Shawnette Bollers commended for standing up to bigotry

Support Village Voice News With a Donation of Your Choice.

—-we too must recommit to struggle for fundamental human rights

The alleged racist utterances by Attorney-at-law Nirvan Singh to a female police officer, the invading of her personal space and depositing of saliva droplets on her, whilst she was on duty at the residence of his father, retired acting Chancellor Carl Singh, are condemned in the strongest possible terms. Further disturbing is that Singh is the son of a gentleman who once headed the nation’s judicial branch of government. Yours truly would like to believe the son’s unacceptable conduct was not countenanced or nurtured by the father and he would have received an admonishment befitting the behaviour.

The fact that an apology and financial settlement were agreed to constitutes acceptance of culpability. What was meted out to police woman Shawnette Bollers is tantamount to workplace harassment. In other societies the employer, in this instance the Government of Guyana, would have taken such allegations seriously and acted on them. Thus far, the Commissioner of Police, Minister of Home Affairs and other government officials have opted to remain silent rather than give this nation assurance they are not in support of the treatment meted out to an officer of the state executing her duties in protecting, with her life, a former officer of the state.

This nation must be called on to do better and recognise that our daily existence is intertwined. The disrespect and violation of others will ensure continuous disruption of the peace and harmony most of us seek. When taken into consideration, financial compensation and apology are not enough. Similar issues are taking place at other workplaces, with some being swept under the carpet, ignored, or the service of the victims terminated. Ms. Boilers is not only being commended for standing up to bigotry, but her outspokenness should serve as an exemplar of what is required to demand the right to be treated with respect and dignity, in the workplace and wider society. Yours truly trust she will not be victimised by her employer in defending her rights but would become a role model for standing up for what is just and fair.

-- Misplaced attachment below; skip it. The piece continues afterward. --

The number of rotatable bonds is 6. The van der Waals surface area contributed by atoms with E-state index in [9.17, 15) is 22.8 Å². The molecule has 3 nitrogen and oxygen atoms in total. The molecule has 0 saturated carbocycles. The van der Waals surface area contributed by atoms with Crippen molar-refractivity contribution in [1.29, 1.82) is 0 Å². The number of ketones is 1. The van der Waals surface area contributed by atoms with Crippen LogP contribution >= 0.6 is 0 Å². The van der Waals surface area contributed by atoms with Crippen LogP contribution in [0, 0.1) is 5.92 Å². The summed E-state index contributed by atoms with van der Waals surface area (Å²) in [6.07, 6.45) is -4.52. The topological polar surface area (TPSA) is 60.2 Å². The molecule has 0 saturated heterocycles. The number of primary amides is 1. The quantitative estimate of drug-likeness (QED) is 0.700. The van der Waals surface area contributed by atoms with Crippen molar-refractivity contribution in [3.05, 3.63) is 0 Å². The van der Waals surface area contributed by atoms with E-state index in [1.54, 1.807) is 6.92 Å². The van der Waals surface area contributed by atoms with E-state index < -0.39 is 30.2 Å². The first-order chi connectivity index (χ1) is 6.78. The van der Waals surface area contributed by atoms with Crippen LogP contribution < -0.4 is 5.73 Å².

The time has come for issues of this nature, that have underlying racial prejudices, to be ventilated in frank, open and honest conversations, and structures put in place not only to educate but sanction those who think such conduct is acceptable. This nation was founded on the motto “One People, One Nation, One Destiny” by earlier progressive thinkers and leaders who recognised that together we can build a united Guyana where all are treated equally. For all are one and there truly is no division that surmounts that which binds us as a people dependent on each other for individual and group survival.